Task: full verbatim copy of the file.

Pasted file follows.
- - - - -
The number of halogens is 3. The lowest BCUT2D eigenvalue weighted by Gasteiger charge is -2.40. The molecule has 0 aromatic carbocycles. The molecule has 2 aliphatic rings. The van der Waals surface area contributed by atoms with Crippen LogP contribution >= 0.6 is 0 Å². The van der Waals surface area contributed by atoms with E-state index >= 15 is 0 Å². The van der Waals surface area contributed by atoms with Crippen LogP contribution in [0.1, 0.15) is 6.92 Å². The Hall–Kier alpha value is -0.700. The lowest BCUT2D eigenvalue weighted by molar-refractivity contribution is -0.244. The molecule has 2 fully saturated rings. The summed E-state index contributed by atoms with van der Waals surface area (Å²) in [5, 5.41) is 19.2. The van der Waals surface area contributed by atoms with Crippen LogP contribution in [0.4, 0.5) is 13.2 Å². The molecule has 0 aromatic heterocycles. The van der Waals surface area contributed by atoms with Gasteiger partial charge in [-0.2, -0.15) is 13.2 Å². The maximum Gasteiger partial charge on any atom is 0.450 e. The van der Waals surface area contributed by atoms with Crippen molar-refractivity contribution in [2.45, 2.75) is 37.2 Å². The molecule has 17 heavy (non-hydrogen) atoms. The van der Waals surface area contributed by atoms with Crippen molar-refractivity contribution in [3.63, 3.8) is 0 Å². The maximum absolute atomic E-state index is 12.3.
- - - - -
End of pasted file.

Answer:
The number of halogens is 3. The lowest BCUT2D eigenvalue weighted by Gasteiger charge is -2.40. The molecule has 0 aromatic carbocycles. The molecule has 2 aliphatic rings. The van der Waals surface area contributed by atoms with Crippen LogP contribution >= 0.6 is 0 Å². The van der Waals surface area contributed by atoms with E-state index >= 15 is 0 Å². The van der Waals surface area contributed by atoms with Crippen LogP contribution in [0.1, 0.15) is 6.92 Å². The Hall–Kier alpha value is -0.700. The lowest BCUT2D eigenvalue weighted by molar-refractivity contribution is -0.244. The molecule has 2 fully saturated rings. The summed E-state index contributed by atoms with van der Waals surface area (Å²) in [5, 5.41) is 19.2. The van der Waals surface area contributed by atoms with Crippen LogP contribution in [0.4, 0.5) is 13.2 Å². The molecule has 0 aromatic heterocycles. The van der Waals surface area contributed by atoms with Gasteiger partial charge in [-0.2, -0.15) is 13.2 Å². The maximum Gasteiger partial charge on any atom is 0.450 e. The van der Waals surface area contributed by atoms with Crippen molar-refractivity contribution in [2.45, 2.75) is 37.2 Å². The molecule has 17 heavy (non-hydrogen) atoms. The van der Waals surface area contributed by atoms with Crippen molar-refractivity contribution in [3.63, 3.8) is 0 Å². The maximum absolute atomic E-state index is 12.3.